Where: Location and Language. Peek under Language and Location in the Geo tab to reveal where your site visitors are coming from and what language they speak. Bonus: This is also a good place to monitor for any suspicious looking traffic spikes from certain countries where your company doesn’t sell. This could hint at malicious activity or an unintentional avenue that’s leading visitors to mistakenly click.
How: Device, Source/Medium, and Landing Page. So how are visitors reaching your site? Are they primarily using mobile devices? If so, you’ll want to make sure that your website is optimized so that every page loads correctly, no matter if someone is using desktop, tablet, or mobile.
You can also monitor the percentage of users reaching your website from either search engines, paid ads, social media, email campaigns, and so on. If one source is notably successful, like social, you’ll know to devote even more TLC, because it’s working!
Likewise, keeping an eye on what pages users are starting out their website journey on will help create a better user experience to link up and navigate users to a sales page. If blog content is what’s primarily driving your traffic organically and leading to sales, mimic that successful content.
What: Behavior Flow, Popular Pages, and Site Search. What is your brand audience interested in seeing? Sections in the Behavior part of Analytics explore how people interact with your pages, what content they go to, and how engaging those pages are (time on page).
Do you wish you could read your site visitors’ minds to know exactly what they want to see? Cue, Site Search. When set up, Site Search reveals what visitors are searching in your site’s search bar. You can use this as sneaky feedback to see what products, content, or questions people are searching that they don’t contact you to ask directly.
When: Times Online. This one is more helpful if you’re running paid ads and want to set up a schedule to advertise to those who are more likely to visit your online shop. Perhaps your audience is primarily stay-at-home parents who do their shopping during the work day. Alternatively, they may be night owl college students most active online at 2am.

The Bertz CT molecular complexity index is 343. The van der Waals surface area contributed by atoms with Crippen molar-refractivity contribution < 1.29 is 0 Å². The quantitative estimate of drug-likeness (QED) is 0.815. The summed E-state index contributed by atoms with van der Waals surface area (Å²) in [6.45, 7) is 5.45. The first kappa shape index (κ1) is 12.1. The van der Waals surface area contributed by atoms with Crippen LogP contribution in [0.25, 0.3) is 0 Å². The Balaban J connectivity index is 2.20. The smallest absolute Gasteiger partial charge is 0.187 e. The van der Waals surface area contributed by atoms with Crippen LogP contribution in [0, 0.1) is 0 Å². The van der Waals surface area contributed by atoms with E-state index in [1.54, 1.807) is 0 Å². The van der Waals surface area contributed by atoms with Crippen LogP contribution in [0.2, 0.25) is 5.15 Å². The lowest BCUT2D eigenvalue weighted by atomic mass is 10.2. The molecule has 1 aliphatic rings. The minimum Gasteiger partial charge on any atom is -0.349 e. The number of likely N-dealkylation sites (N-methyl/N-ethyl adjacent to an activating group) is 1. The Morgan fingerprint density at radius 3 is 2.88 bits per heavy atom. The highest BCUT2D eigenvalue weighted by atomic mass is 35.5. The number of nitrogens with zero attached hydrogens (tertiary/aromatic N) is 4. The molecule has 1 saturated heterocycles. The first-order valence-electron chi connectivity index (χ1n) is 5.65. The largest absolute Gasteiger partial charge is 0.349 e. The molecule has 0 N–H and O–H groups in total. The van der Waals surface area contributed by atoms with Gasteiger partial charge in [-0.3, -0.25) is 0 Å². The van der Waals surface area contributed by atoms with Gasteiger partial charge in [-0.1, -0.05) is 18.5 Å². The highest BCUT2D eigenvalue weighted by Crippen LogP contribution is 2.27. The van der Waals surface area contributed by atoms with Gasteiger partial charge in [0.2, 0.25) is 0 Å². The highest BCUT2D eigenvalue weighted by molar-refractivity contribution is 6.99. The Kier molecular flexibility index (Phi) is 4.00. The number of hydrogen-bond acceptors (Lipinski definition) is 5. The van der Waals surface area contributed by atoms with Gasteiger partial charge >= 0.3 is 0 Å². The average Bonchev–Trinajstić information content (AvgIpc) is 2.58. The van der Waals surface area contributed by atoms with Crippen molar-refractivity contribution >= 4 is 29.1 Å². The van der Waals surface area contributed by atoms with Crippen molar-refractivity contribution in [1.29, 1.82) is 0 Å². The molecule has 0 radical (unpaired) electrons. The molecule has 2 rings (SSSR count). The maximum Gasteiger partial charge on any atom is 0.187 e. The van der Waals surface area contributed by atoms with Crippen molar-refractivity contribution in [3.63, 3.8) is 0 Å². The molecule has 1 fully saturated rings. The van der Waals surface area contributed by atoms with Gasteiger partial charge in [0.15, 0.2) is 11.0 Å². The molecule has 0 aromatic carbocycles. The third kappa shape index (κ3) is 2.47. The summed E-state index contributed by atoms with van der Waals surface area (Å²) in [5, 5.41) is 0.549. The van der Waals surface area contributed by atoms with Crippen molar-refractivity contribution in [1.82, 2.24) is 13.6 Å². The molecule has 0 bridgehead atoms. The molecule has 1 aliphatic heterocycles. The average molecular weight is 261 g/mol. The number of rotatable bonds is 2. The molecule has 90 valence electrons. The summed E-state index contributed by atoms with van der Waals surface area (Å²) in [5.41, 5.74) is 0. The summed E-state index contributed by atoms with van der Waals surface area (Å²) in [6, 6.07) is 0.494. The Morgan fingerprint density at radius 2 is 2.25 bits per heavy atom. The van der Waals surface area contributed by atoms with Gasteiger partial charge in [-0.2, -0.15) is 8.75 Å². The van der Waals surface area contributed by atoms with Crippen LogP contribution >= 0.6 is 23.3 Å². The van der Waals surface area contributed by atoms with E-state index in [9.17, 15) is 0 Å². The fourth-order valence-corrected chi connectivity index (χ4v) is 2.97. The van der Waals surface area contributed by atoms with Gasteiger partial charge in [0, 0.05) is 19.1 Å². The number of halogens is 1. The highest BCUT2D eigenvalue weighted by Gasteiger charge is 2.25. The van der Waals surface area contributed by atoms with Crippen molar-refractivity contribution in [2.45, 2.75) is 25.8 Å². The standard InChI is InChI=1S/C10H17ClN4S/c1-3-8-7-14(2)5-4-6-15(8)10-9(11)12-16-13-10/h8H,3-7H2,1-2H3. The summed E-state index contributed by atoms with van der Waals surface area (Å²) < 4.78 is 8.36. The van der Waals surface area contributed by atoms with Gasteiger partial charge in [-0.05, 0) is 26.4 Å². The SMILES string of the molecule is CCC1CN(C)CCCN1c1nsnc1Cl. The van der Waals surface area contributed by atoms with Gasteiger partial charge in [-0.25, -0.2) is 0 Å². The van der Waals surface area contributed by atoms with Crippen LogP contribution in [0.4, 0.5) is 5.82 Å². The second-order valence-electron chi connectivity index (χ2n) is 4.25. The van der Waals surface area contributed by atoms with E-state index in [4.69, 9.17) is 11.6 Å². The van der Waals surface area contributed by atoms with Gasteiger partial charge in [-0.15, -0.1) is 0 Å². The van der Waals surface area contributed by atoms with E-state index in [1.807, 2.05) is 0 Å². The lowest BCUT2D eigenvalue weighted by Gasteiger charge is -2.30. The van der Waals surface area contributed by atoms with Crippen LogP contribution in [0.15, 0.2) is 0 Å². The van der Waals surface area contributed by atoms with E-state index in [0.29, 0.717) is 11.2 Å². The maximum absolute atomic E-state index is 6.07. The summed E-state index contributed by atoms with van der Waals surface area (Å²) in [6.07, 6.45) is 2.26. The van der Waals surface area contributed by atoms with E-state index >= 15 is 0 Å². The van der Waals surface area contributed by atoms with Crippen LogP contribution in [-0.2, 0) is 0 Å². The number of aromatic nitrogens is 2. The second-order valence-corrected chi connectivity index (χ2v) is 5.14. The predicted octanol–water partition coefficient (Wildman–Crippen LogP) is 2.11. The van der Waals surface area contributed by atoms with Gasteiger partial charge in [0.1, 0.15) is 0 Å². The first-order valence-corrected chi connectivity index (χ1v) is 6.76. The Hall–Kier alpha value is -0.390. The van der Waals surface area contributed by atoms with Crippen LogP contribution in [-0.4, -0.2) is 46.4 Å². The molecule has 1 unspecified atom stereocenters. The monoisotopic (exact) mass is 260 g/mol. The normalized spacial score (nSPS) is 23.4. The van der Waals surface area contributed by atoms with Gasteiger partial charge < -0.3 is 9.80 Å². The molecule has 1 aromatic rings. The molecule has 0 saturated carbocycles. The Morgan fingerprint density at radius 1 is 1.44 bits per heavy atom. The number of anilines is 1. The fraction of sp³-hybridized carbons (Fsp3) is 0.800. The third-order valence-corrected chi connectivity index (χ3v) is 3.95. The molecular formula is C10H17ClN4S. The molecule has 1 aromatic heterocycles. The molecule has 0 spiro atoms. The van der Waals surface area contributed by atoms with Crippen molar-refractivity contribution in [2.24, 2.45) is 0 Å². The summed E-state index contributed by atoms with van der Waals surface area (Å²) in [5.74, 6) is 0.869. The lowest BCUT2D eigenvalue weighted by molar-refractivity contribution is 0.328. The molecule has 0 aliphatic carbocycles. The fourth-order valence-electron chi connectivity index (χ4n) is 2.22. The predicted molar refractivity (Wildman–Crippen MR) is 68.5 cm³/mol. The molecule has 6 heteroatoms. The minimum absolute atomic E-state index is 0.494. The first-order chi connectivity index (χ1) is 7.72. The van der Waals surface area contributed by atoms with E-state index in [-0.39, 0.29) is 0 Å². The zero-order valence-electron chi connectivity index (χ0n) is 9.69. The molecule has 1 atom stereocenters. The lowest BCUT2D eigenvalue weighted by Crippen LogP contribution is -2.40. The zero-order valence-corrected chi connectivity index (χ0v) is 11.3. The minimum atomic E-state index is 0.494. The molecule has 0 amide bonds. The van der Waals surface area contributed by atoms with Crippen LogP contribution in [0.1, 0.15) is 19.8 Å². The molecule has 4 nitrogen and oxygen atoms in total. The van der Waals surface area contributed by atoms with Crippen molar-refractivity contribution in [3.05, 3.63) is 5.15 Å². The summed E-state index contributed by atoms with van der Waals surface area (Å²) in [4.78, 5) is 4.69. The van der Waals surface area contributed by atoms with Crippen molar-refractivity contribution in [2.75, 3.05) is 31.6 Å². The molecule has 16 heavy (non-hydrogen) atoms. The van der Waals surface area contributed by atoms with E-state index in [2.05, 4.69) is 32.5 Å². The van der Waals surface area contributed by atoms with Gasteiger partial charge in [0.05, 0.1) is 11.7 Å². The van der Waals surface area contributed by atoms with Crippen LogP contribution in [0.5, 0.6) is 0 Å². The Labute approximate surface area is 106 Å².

Why: Putting it all together. Why are these people doing what they’re doing?! It’s difficult from numbers alone to know exactly what your brand audience’s occupations and demographics are. Yet, rounding up the above pool of data can help you start to piece together a clearer image of who’s doing the shopping, as well as who’s visiting but not purchasing.
What to do with all that data?
Finding your tribe helps you cut through all the marketing noise to directly target those who are more likely to care about what awesome things you’re doing. Leverage the available data and mastermind a killer marketing strategy that personalizes your message.
Tweak your images, timing, captions, and content to draw in similar people to those who are already interested. Social media, paid ads, email, SEO blog content, and the service or product that you’re offering can all benefit from a purposeful direction.
Once you know your brand’s audience, all you have to do is find the way to reach them.